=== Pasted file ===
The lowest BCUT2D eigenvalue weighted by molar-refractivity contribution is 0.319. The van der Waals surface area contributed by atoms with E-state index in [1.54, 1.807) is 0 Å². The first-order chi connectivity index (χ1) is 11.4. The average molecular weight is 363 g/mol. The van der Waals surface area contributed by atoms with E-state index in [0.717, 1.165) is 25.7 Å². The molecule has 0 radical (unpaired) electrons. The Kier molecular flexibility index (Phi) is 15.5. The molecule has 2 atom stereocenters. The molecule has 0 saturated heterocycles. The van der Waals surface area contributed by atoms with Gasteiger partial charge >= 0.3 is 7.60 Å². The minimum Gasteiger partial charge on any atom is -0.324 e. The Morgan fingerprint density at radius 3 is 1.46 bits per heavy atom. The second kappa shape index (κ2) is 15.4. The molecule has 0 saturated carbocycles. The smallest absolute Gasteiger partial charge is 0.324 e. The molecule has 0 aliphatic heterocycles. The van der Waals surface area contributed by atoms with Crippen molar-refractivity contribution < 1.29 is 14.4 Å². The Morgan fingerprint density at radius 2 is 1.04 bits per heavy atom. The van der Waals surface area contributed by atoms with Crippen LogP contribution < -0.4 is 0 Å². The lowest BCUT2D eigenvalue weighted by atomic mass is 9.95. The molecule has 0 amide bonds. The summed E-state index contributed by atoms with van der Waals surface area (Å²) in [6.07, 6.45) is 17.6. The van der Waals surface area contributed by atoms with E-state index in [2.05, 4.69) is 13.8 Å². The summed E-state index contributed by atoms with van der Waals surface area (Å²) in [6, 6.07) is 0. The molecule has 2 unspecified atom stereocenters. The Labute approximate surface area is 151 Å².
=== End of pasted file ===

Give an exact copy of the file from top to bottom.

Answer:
The lowest BCUT2D eigenvalue weighted by molar-refractivity contribution is 0.319. The van der Waals surface area contributed by atoms with E-state index in [1.54, 1.807) is 0 Å². The first-order chi connectivity index (χ1) is 11.4. The average molecular weight is 363 g/mol. The van der Waals surface area contributed by atoms with E-state index in [0.717, 1.165) is 25.7 Å². The molecule has 0 radical (unpaired) electrons. The Kier molecular flexibility index (Phi) is 15.5. The molecule has 2 atom stereocenters. The molecule has 0 saturated heterocycles. The van der Waals surface area contributed by atoms with Gasteiger partial charge >= 0.3 is 7.60 Å². The minimum Gasteiger partial charge on any atom is -0.324 e. The Morgan fingerprint density at radius 3 is 1.46 bits per heavy atom. The second kappa shape index (κ2) is 15.4. The molecule has 0 saturated carbocycles. The smallest absolute Gasteiger partial charge is 0.324 e. The molecule has 0 aliphatic heterocycles. The van der Waals surface area contributed by atoms with Crippen molar-refractivity contribution < 1.29 is 14.4 Å². The Morgan fingerprint density at radius 2 is 1.04 bits per heavy atom. The van der Waals surface area contributed by atoms with Crippen LogP contribution < -0.4 is 0 Å². The lowest BCUT2D eigenvalue weighted by atomic mass is 9.95. The molecule has 0 amide bonds. The summed E-state index contributed by atoms with van der Waals surface area (Å²) in [6.07, 6.45) is 17.6. The van der Waals surface area contributed by atoms with E-state index in [2.05, 4.69) is 13.8 Å². The summed E-state index contributed by atoms with van der Waals surface area (Å²) in [6, 6.07) is 0. The molecule has 2 unspecified atom stereocenters. The Labute approximate surface area is 151 Å².